Tuesday, November 23, 2010

Protection Against Copyright Trolls

This comes from the Learn Something New Every Day Department. I was surfing the internet reading other attorney’s blogs and came across an article by David Kravets on wired.com:

The $105 fix that Could Protect You from Copyright Troll Lawsuits

I have known about patent trolls for years; they are people who exploit small similarities in inventions, or technical violations of the patent law for profit through litigation. Tbey serve no useful purpose to society. I never heard anything about copyright trolls. Apparently, there is a new cottage industry in acquiring copyrighted material, registering it, then suing websites that have reposted it. I am not talking about sites that promote or engage in copyright infringement, but rather sites that include user comments and interactions (such as blogs).

All of these sites are protected by the Digital Millennium Copyright Act, which, through its “takedown agent” provision, allows a safe harbor for those who repost user generated content (such as Facebook, YouTube, etc.). What I did not realize until I read this article, is that in order to qualify for this safe harbor protection, the site has to register its takedown agent with the Copyright Office. The fee for the service is $105.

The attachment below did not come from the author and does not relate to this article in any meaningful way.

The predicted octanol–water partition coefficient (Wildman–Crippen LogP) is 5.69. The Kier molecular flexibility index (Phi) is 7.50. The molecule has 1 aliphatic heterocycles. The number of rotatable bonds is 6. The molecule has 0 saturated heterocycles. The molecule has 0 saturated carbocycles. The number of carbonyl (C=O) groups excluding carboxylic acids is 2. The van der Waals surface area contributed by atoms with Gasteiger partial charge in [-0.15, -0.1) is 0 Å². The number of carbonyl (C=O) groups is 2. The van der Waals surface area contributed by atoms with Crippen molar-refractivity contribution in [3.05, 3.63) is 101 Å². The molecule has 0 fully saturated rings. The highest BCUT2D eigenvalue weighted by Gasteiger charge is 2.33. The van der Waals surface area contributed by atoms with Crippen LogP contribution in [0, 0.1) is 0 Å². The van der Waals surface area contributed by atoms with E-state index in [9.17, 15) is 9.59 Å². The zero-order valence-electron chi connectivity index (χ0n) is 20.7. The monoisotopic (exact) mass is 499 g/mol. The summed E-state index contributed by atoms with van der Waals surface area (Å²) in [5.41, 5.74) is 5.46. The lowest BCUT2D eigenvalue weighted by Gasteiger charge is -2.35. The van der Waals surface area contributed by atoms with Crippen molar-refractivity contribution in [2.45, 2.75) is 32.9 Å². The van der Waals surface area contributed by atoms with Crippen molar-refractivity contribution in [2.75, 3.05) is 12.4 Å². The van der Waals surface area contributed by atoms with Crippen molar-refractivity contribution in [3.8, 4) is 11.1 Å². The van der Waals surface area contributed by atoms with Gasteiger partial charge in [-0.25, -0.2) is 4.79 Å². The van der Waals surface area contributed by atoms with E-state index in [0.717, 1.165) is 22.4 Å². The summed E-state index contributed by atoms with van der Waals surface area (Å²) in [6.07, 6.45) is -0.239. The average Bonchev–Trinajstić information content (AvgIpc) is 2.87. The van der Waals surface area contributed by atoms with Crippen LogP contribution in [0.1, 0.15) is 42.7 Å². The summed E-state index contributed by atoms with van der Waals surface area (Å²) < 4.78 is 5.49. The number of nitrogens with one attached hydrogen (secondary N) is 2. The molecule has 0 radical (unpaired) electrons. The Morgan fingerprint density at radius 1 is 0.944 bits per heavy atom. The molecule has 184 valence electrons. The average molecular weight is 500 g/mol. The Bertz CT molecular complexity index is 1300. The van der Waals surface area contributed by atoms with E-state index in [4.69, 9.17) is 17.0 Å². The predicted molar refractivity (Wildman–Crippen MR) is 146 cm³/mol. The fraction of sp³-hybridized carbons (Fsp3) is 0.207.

As the article points out, the traditional defenses in copyright infringement, such as fair use, remain viable, but the appointment of the takedown agent is a virtual bar to a suit proceeding in the first place.

So, if you are running any kind of blog or website that accepts third party content, or if you intend to quote liberally from third parties on your blog, I suggest you investigate the registration provisions of the DMCA. It could be the best $105 you ever spent.

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